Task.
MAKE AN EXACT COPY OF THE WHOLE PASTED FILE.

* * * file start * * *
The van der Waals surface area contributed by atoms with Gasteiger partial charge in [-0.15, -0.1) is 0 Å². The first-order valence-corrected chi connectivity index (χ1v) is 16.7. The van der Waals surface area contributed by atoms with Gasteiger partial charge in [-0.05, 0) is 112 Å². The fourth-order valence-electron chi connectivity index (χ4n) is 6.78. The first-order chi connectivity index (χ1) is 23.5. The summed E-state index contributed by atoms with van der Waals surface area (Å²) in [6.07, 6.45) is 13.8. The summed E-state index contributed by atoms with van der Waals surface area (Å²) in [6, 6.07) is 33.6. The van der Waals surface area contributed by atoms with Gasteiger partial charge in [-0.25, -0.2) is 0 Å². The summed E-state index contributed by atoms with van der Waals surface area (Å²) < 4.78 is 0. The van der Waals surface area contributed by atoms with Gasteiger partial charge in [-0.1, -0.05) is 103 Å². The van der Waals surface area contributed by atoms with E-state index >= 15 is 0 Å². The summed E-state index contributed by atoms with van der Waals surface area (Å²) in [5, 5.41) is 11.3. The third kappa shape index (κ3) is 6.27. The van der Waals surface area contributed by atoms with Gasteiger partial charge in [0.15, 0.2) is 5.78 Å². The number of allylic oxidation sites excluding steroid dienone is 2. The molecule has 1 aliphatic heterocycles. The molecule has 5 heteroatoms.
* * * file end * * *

The van der Waals surface area contributed by atoms with Gasteiger partial charge in [-0.15, -0.1) is 0 Å². The first-order valence-corrected chi connectivity index (χ1v) is 16.7. The van der Waals surface area contributed by atoms with Gasteiger partial charge in [-0.05, 0) is 112 Å². The fourth-order valence-electron chi connectivity index (χ4n) is 6.78. The first-order chi connectivity index (χ1) is 23.5. The summed E-state index contributed by atoms with van der Waals surface area (Å²) in [6.07, 6.45) is 13.8. The summed E-state index contributed by atoms with van der Waals surface area (Å²) in [6, 6.07) is 33.6. The van der Waals surface area contributed by atoms with Gasteiger partial charge in [-0.25, -0.2) is 0 Å². The summed E-state index contributed by atoms with van der Waals surface area (Å²) < 4.78 is 0. The van der Waals surface area contributed by atoms with Gasteiger partial charge in [-0.1, -0.05) is 103 Å². The van der Waals surface area contributed by atoms with E-state index >= 15 is 0 Å². The summed E-state index contributed by atoms with van der Waals surface area (Å²) in [5, 5.41) is 11.3. The third kappa shape index (κ3) is 6.27. The van der Waals surface area contributed by atoms with Gasteiger partial charge in [0.15, 0.2) is 5.78 Å². The number of allylic oxidation sites excluding steroid dienone is 2. The molecule has 1 aliphatic heterocycles. The molecule has 5 heteroatoms.